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A bevy of new goals and objectives typically accompany the advent of a new year—or, in the case of 2020, a new decade. January (aka compensation season for most) spotlights last year’s accomplishments and, in turn, begs for — and typically requires — statements and business plans denoting what each individual partner and the firm overall plans to achieve in the coming year. Enthusiastic visions, expansion targets and growth strategies abound. Now, the time has come to shift into action, inevitably sparking one of the single most-voiced questions among law firm executives: how do we hold partners accountable?
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By Jennifer S. Bankston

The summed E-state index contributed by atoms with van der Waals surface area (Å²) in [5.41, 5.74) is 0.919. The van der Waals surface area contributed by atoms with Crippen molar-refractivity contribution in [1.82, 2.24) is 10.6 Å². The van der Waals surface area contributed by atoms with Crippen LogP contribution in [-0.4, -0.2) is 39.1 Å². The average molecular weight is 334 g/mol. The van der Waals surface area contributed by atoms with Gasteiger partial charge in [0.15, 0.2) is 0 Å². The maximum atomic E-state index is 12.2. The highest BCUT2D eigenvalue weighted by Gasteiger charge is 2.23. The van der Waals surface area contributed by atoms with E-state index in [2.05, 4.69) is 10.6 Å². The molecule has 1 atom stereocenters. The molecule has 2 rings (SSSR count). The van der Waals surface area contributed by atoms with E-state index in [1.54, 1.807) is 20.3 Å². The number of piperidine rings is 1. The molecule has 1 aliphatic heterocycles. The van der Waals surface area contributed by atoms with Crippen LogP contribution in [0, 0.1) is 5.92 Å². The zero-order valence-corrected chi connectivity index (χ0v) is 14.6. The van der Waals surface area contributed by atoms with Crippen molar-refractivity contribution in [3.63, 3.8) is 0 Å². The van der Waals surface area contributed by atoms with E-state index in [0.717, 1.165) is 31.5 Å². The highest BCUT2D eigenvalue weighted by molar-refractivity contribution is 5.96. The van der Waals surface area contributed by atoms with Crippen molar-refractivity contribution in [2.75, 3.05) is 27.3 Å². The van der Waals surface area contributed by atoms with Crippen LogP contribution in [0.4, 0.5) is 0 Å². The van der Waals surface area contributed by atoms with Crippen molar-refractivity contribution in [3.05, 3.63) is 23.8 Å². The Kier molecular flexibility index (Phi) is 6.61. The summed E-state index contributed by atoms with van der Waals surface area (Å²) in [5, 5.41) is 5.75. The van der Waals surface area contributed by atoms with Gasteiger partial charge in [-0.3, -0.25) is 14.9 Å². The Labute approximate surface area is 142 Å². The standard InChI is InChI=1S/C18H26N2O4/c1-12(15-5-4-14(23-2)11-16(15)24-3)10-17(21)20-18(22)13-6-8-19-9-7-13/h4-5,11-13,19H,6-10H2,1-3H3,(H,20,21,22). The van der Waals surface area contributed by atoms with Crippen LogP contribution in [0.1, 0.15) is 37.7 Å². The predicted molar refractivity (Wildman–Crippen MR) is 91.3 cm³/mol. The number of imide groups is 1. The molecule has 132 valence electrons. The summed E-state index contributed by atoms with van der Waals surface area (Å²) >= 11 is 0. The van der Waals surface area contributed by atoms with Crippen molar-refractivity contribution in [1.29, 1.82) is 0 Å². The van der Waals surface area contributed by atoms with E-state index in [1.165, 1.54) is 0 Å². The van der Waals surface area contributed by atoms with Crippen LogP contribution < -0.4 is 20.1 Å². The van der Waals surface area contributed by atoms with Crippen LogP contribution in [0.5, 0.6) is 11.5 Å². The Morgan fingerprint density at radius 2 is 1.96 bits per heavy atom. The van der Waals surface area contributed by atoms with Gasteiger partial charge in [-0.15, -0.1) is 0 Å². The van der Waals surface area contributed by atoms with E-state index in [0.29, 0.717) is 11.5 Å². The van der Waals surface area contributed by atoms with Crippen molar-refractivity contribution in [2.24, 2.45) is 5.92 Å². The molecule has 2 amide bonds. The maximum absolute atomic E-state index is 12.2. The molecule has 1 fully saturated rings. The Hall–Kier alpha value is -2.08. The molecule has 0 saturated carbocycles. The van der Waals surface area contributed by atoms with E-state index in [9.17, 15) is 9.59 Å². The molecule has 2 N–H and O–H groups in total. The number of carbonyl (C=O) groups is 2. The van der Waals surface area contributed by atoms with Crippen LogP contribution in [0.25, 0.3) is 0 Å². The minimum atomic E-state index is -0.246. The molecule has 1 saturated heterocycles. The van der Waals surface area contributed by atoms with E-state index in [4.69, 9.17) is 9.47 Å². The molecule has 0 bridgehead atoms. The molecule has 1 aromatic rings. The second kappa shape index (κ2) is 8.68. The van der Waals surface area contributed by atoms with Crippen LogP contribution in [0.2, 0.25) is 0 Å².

One of the most effective components of legal marketing is thought leadership content. With today’s available palette of media tools, law firms are able to design, build and customize the content that their client’s experience like never before. Ensuring that this “content experience” is profound and impactful is a necessary and critical endeavor.
By Eric Dewey
Requests for discounts have become a routine step in the legal services purchasing process. Lawyers face the uncomfortable task of defending their billing rates in both RFPs and client pitches. But too often, lawyers don’t make an effort to resist giving a discount when asked. Mostly because they haven’t been trained in how to do it.
Sometimes, we over-engineer solutions. And most often, we don’t need to.
By Julie Savarino
With the intense competition for new legal work, demands on lawyers’ available time and the increasing discounts clients demand, it’s getting harder for law firms operating under a billable-hour business model to support the consistent development of new legal work by investing in and maintaining a marketing department alone.